In the sometimes grim world of high-pressure tournament golf, Doug Sanders, who won $57,428.47 on the 1961 tour and finished third on the list of money winners behind Gary Player and Arnold Palmer, is the most refreshing and amusing "new" professional in a good long time. Both on and off the golf course, Sanders has a personality as bounding and carefree as a porpoise. He has a wisecrack on his lips under conditions that send his fellow pros into their meanest sulks. When he misses an important putt he often goes into a comic pantomime that brings a cheerful guffaw from the gallery. He chats endlessly with the spectators and keeps them entertained with a stockroom full of ready-made gags. Not since the late Porky Oliver was touring the country has there been a tournament golfer who is as full of fun as Sanders.
But even if he were not, it is more than likely that Sanders would attract large crowds, for if ever there was a winning golfer who reminded spectators of themselves he is the man. When he swings, Sanders looks exactly like a hacker who is trying hard to knock the ball into the next county. He addresses the ball with a wide, stiff-legged stance, and after an inordinate amount of wiggling and jiggling he takes an extremely short backswing before whaling at the ball with all the strength in his slight, 163-pound frame.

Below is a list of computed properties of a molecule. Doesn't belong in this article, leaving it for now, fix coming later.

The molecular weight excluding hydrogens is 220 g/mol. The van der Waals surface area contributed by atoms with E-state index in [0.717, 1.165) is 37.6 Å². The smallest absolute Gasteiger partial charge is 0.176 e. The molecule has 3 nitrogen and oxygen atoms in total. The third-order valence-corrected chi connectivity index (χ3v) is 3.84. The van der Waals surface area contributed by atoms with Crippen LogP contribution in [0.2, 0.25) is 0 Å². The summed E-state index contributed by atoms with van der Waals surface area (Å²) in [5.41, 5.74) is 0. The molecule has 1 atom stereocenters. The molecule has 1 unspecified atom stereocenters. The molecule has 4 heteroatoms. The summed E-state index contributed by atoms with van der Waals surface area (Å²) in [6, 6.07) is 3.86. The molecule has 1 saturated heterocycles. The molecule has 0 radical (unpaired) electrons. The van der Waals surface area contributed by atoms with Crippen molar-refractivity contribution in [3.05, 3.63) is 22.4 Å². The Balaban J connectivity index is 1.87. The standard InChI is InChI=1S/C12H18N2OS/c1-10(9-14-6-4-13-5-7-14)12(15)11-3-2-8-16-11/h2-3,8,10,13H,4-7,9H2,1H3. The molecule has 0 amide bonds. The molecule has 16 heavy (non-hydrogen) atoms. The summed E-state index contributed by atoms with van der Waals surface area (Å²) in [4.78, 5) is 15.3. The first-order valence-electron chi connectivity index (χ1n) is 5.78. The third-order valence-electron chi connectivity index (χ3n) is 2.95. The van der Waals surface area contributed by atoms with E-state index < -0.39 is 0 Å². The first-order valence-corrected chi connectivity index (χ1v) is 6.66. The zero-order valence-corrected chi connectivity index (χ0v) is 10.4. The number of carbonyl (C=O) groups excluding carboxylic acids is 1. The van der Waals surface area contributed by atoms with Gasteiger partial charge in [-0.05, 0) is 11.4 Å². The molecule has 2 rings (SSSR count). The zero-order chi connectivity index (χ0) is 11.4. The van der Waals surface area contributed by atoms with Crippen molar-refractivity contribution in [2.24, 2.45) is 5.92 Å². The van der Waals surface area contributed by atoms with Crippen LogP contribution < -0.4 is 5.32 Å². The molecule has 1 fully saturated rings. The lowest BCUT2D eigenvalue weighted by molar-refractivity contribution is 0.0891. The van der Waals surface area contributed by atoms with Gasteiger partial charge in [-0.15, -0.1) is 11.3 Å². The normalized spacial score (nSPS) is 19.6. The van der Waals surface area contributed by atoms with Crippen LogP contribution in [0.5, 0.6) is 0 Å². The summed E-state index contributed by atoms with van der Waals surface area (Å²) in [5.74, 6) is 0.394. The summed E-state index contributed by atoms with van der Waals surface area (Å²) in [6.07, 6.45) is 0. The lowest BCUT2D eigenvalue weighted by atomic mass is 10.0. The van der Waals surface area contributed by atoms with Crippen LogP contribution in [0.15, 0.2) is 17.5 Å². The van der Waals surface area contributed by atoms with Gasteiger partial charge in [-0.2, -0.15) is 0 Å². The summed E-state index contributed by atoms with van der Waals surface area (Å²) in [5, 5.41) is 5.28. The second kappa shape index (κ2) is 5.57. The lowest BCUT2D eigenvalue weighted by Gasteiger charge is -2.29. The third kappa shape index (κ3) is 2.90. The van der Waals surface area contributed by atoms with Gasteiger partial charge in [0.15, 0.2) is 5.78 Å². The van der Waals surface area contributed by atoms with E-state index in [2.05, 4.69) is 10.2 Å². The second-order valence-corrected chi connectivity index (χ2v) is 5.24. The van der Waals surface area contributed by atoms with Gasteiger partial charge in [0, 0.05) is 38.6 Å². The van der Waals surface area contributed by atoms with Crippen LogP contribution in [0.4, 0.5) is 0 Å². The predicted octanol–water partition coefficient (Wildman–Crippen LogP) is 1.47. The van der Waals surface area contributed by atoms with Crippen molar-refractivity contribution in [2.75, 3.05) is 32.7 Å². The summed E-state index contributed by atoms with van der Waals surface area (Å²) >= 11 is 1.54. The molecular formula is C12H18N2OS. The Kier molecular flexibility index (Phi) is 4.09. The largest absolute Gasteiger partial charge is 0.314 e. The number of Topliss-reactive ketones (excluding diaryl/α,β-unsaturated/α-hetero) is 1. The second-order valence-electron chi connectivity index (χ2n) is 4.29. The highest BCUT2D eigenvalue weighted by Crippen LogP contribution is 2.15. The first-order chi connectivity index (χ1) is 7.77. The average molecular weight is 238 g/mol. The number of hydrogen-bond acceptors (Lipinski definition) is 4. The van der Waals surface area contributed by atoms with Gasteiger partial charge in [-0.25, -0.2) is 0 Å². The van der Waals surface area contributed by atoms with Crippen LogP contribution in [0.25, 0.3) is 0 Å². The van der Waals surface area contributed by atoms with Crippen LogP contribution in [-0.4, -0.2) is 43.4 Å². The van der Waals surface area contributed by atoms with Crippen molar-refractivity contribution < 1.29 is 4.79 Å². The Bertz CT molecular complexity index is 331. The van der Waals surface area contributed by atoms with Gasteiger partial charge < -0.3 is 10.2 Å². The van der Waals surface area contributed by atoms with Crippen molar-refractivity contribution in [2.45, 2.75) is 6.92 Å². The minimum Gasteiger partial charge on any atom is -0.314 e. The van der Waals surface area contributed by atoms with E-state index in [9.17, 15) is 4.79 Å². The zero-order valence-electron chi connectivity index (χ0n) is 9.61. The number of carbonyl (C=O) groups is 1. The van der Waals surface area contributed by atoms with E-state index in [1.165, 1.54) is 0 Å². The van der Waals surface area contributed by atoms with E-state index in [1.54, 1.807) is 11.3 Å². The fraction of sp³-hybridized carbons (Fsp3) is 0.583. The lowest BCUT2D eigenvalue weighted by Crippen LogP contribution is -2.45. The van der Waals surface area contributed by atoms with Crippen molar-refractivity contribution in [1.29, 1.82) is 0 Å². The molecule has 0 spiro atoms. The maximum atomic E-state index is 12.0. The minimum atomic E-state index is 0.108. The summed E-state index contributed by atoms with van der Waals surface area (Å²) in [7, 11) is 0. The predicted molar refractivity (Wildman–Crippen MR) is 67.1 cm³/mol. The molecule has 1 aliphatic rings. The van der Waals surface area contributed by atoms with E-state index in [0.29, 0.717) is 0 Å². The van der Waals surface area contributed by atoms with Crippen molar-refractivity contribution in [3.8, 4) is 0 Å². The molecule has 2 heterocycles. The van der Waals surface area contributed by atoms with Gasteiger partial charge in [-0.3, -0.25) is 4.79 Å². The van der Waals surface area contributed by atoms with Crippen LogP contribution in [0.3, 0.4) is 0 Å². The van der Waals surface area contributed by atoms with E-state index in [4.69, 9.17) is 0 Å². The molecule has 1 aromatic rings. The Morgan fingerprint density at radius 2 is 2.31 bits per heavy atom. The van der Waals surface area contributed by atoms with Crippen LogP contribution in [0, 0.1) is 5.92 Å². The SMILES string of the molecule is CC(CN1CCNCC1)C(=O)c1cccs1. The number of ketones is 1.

It should not be gathered, however, that there is anything frivolous about Doug Sanders' tournament play. He is an avaricious competitor, and in the last few years he has risen rapidly to the top of the tour. In 1958 he finished 23rd and earned $13,740. By the next year he was 14th in winnings, taking $20,794 away from the tour. He was 10th in 1960, winning $26,471. While he has never won the Open or the PGA, he has come close. Last year he was leading the Open at Oakland Hills with only nine holes to play, but an erratic putting streak on his part and a string of birdies by Gene Littler, the eventual winner, cost Sanders the lead. He finished runner-up to Littler, by a stroke. In the last three PGA championships, he twice was third and in 1959 finished second. Opening the 1962 season in Los Angeles a fortnight ago, Sanders finished with a 284—well ahead of Player. Unlike a number of the younger pros who make spectacular showings along the circuit but never in the big tournaments, Sanders has already shown that he is capable of playing excellent golf on the most difficult tournament courses.
Along with everything else, Sanders has the looks to fit the frolicsome Prince Hal role he plays in golf (see cover). His figure is trim and athletic on its 5-foot 10-inch frame, although his tightly tailored slacks are beginning to betray the slightest suggestion of a bulge around the waist, a tribute to the kind of good living a big winner can afford. Usually hatless and with a wooden tee tucked behind his right ear, Sanders strides briskly down the fairways looking very much like the kind of young man that girls would take a shine to, as they quite often do.